NK cells can eliminate disseminated cancer cells to control metastasis . A high proportion of NK cells indicates a good prognosis in patients with CRLM . However, in the highly glycolytic environment of CRLMs, lactic acid causes the apoptosis of NK cells by downregulating their intracellular pH . In addition, MDSCs attenuate the immunoreaction of NK cells by releasing NO, which interferes with FcR-mediated functions of NK cells, such as antibody-dependent cellular cytotoxicity (ADCC) and cytokine generation . In a previous study on murine models of CRLM, compared with conventional NK (cNK) cells, liver-resident natural killer (LrNK) cells had a high expression of RORα, which is required to maintain LrNK cells but has no impact on cNK cells. The conditional knockout of Rorα aggravated CRLM, thus indicating that RORα is required for LrNK cell-mediated antitumour immunity. However, the RORα agonist SR1078 restrained CRLM . Clinically, LrNK cells are significantly depleted in CRLM due to the accumulation of tumour-derived lactate, thus resulting in mitochondrial dysfunction and apoptosis of NK cells . The targeting of lactate in the TME may restore the tumour-killing effects of NK cells and benefit patients with CRLM. Altogether, LrNK cells exert a great antitumour impact on CRLM and are closely related to prognosis; therefore, they may be qualified as specific therapeutic targets for CRLM.
Dendritic cells are the classical APCs that exert considerable influence in triggering antigen-specific immune responses and inducing immune tolerance [201,202,203,204]. The antigen-presenting function of conventional DCs (cDCs) is important for the antitumour response of effector T cells [205,206,207]. Efficient antigen presentation increases the polarisation of CD4+ Th1 cells and the activation of CD8+ T cells [208, 209].
DCs are heterogeneous and exhibit different characteristics. Compared with plasmacytoid DCs (pDCs), cDCs can more efficiently initiate an immune response against cancer cells . In ICB-treated mouse models of orthotopic pMMR CRLM, the proportion of activated CD8+ T cells, CD4+ T cells and cDCs is lower in metastatic tumours than in subcutaneous tumours . Liver-derived pDCs have a poor capability to stimulate the proliferation of T cells, thus resulting in anergy of effector T cells and immune suppression to maintain inherent liver tolerogenicity [212, 213]. Moreover, liver-resident regulatory DCs differentiated from bone marrow-derived progenitors secrete high levels of IL-10 but low levels of IL-12, thereby inhibiting effective T-cell function to maintain liver tolerance . A subset of cDCs in CRLM identified as DC3s induces a proinflammatory phenotype and is correlated with a poor prognosis . DC3s may be considered as a promising target for improving the therapeutic outcome of immunotherapy in CRLM. Further investigations are required to elucidate the mechanism by which DC3s promote CRLM.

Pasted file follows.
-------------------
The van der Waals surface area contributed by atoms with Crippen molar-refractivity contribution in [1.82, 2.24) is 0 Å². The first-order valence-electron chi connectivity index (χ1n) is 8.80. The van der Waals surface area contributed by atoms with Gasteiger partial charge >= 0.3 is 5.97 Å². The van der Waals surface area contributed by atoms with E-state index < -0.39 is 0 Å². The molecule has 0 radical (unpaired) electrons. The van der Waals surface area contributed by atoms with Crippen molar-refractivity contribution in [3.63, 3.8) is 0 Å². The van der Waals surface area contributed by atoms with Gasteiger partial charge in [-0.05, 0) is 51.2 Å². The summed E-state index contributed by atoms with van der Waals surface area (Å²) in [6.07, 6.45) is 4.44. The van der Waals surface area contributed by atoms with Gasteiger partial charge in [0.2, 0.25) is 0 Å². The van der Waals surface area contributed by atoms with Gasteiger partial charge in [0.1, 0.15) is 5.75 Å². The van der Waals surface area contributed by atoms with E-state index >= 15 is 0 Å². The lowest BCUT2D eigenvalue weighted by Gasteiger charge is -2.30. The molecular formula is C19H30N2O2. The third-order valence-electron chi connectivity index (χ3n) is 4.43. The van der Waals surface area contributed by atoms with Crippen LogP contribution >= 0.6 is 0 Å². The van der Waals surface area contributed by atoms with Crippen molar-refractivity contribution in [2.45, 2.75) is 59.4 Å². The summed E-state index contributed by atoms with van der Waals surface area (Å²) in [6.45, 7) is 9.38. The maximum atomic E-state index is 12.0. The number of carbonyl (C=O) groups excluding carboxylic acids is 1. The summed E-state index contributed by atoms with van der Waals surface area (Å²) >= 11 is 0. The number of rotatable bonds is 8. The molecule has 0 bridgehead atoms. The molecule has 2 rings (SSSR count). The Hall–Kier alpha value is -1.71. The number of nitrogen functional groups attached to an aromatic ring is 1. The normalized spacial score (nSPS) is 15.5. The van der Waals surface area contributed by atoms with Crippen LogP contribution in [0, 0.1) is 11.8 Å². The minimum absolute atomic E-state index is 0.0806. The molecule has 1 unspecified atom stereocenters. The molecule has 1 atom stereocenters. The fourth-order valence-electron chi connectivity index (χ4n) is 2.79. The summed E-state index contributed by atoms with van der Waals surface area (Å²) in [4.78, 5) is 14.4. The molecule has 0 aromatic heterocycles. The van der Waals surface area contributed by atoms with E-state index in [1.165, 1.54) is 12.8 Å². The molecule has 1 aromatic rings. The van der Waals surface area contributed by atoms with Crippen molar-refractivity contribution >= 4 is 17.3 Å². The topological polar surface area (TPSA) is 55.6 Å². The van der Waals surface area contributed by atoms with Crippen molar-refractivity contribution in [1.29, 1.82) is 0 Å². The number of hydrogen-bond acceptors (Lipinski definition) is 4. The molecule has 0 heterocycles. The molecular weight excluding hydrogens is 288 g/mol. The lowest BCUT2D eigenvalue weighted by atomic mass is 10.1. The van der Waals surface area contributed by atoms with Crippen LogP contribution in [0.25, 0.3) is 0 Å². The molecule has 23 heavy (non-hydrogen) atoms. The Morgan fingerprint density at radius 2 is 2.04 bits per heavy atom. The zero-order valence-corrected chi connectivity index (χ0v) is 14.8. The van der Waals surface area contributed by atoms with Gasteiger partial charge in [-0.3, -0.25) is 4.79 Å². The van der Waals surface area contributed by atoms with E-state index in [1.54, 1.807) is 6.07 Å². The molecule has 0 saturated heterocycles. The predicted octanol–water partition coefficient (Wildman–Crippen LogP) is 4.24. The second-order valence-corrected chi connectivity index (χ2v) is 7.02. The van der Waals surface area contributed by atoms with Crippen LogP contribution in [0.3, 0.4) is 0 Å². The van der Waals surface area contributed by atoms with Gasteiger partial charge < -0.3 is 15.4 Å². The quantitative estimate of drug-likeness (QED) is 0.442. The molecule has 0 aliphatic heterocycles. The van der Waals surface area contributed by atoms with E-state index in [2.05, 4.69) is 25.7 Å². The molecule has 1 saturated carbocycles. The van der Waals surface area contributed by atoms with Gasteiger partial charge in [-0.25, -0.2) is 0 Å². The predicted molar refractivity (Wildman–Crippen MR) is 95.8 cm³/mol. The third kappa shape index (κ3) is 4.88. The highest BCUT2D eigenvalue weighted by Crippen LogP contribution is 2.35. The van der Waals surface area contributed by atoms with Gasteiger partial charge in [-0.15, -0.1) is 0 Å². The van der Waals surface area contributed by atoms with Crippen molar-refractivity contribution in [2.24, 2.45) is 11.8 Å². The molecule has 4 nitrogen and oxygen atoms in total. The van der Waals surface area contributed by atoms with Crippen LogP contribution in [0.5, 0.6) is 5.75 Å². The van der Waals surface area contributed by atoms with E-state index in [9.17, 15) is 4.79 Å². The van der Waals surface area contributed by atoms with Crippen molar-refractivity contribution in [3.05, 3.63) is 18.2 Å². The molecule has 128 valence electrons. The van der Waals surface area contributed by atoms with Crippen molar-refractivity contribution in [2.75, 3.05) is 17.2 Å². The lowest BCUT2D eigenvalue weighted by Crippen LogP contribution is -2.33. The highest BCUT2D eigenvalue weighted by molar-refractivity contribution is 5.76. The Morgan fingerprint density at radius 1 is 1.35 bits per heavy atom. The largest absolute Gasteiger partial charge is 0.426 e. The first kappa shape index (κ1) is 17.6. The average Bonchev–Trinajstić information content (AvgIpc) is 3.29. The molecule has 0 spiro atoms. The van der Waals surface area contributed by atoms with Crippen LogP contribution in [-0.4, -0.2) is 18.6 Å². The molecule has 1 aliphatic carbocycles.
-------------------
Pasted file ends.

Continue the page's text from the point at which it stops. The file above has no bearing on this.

Similar to TAMs, TANs play a dual role in cancer progression by both promoting and inhibiting the growth and metastasis of cancer . Specifically, TANs facilitate activated T-cell immune reactions by presenting antigens and releasing IL-18 to induce the activation of NK cells . In contrast, TANs release CCL2 and CCL17 to recruit CCR2+ M2 macrophages and CCR4+ Treg cells, which shape a suppressive TME in the liver, thus promoting the progression and metastasis of cancer . Additionally, TANs produce MMP-9 and neutrophil elastase to promote the extravasation of cancer cells and drive disseminated cancer cells to metastasise .
The accumulation of TANs has been demonstrated to be necessary for the formation of an omental PMN in orthotopic ovarian cancer models . Ovarian cancer induces neutrophils to form NETs, which trap ovarian cancer cells and facilitate their implantation on the omentum . Therefore, NETs can promote the metastasis of ovarian cancer. Several in vivo and in vitro studies on CRC have reported that the formation of NETs is enhanced by cancer-derived IL-8. These NETs can trap CRC cells in the liver and promote their invasive and metastatic capabilities [220,221,222]. In addition, anterior gradient-2 (AGR2) released from TANs can promote metastasis in murine models of CRLM. TAN–CRC cell crosstalk between TAN-derived AGR2 and CRC-derived TGF-β1 is considered the primary driver of CRLM . Collectively, TAN is an effective potential target for the treatment of CRLM. However, further investigations are required to explore and develop TAN-based therapeutic strategies for CRLM.
In conclusion, immune cells involved in CRLM shape the susceptible suppressive immune microenvironment for tumour invasion and metastasis in CRC (Table 2). Immunotherapeutic strategies that can reverse the immunosuppressive microenvironment or strengthen effector immunity may be effective against CRLM.
Extracellular vesicles in the immune microenvironment of CRLM